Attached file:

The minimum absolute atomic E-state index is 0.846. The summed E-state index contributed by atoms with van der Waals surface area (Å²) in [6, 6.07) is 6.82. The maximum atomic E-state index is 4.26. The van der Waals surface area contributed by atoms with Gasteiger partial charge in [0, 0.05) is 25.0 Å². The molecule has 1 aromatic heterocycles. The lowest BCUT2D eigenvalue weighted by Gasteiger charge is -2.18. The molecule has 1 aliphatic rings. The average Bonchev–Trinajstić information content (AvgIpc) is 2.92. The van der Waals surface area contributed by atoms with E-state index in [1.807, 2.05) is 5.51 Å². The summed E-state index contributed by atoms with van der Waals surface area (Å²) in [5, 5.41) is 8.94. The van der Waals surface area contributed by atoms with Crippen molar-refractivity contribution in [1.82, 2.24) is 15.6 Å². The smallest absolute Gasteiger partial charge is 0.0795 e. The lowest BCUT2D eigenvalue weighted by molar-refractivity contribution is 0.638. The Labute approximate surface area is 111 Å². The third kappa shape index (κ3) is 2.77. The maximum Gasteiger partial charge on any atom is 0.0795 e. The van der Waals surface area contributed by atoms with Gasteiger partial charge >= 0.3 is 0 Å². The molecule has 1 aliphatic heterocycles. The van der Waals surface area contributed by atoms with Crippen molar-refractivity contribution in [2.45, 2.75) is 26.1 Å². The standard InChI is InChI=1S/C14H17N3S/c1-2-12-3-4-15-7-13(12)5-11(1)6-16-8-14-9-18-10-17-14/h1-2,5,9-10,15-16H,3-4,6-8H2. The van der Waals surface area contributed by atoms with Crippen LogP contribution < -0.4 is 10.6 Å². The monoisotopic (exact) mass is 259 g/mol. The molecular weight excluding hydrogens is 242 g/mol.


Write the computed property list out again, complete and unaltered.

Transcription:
The minimum absolute atomic E-state index is 0.846. The summed E-state index contributed by atoms with van der Waals surface area (Å²) in [6, 6.07) is 6.82. The maximum atomic E-state index is 4.26. The van der Waals surface area contributed by atoms with Gasteiger partial charge in [0, 0.05) is 25.0 Å². The molecule has 1 aromatic heterocycles. The lowest BCUT2D eigenvalue weighted by Gasteiger charge is -2.18. The molecule has 1 aliphatic rings. The average Bonchev–Trinajstić information content (AvgIpc) is 2.92. The van der Waals surface area contributed by atoms with E-state index in [1.807, 2.05) is 5.51 Å². The summed E-state index contributed by atoms with van der Waals surface area (Å²) in [5, 5.41) is 8.94. The van der Waals surface area contributed by atoms with Crippen molar-refractivity contribution in [1.82, 2.24) is 15.6 Å². The smallest absolute Gasteiger partial charge is 0.0795 e. The lowest BCUT2D eigenvalue weighted by molar-refractivity contribution is 0.638. The Labute approximate surface area is 111 Å². The third kappa shape index (κ3) is 2.77. The maximum Gasteiger partial charge on any atom is 0.0795 e. The van der Waals surface area contributed by atoms with Gasteiger partial charge >= 0.3 is 0 Å². The molecule has 1 aliphatic heterocycles. The van der Waals surface area contributed by atoms with Crippen molar-refractivity contribution in [2.45, 2.75) is 26.1 Å². The standard InChI is InChI=1S/C14H17N3S/c1-2-12-3-4-15-7-13(12)5-11(1)6-16-8-14-9-18-10-17-14/h1-2,5,9-10,15-16H,3-4,6-8H2. The van der Waals surface area contributed by atoms with Crippen LogP contribution < -0.4 is 10.6 Å². The monoisotopic (exact) mass is 259 g/mol. The molecular weight excluding hydrogens is 242 g/mol.